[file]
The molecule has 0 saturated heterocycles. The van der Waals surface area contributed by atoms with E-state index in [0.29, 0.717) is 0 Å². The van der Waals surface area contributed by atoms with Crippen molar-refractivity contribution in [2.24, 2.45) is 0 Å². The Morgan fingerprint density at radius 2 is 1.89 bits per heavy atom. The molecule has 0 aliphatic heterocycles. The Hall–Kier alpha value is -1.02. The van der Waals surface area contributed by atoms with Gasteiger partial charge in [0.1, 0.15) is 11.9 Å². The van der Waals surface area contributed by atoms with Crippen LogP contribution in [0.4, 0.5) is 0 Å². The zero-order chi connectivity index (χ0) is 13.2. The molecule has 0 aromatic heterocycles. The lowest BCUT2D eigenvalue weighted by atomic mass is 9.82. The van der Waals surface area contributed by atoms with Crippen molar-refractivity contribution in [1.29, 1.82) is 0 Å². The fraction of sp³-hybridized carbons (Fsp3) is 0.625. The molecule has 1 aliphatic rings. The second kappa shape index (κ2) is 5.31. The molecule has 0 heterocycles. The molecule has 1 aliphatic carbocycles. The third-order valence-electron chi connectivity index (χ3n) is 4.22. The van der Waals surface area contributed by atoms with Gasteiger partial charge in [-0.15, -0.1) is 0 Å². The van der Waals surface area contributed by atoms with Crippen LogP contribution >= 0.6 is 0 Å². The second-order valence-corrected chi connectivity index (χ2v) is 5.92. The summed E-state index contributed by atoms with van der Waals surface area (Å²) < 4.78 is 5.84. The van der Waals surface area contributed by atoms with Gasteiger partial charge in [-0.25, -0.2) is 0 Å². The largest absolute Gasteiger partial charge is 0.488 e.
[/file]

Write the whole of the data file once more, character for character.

The molecule has 0 saturated heterocycles. The van der Waals surface area contributed by atoms with E-state index in [0.29, 0.717) is 0 Å². The van der Waals surface area contributed by atoms with Crippen molar-refractivity contribution in [2.24, 2.45) is 0 Å². The Morgan fingerprint density at radius 2 is 1.89 bits per heavy atom. The molecule has 0 aliphatic heterocycles. The Hall–Kier alpha value is -1.02. The van der Waals surface area contributed by atoms with Gasteiger partial charge in [0.1, 0.15) is 11.9 Å². The van der Waals surface area contributed by atoms with Crippen LogP contribution in [0.4, 0.5) is 0 Å². The zero-order chi connectivity index (χ0) is 13.2. The molecule has 0 aromatic heterocycles. The lowest BCUT2D eigenvalue weighted by atomic mass is 9.82. The van der Waals surface area contributed by atoms with Crippen molar-refractivity contribution in [1.29, 1.82) is 0 Å². The fraction of sp³-hybridized carbons (Fsp3) is 0.625. The molecule has 1 aliphatic rings. The second kappa shape index (κ2) is 5.31. The molecule has 0 heterocycles. The molecule has 1 aliphatic carbocycles. The third-order valence-electron chi connectivity index (χ3n) is 4.22. The van der Waals surface area contributed by atoms with Gasteiger partial charge in [-0.15, -0.1) is 0 Å². The van der Waals surface area contributed by atoms with Crippen LogP contribution >= 0.6 is 0 Å². The second-order valence-corrected chi connectivity index (χ2v) is 5.92. The summed E-state index contributed by atoms with van der Waals surface area (Å²) < 4.78 is 5.84. The van der Waals surface area contributed by atoms with Gasteiger partial charge in [-0.25, -0.2) is 0 Å². The largest absolute Gasteiger partial charge is 0.488 e.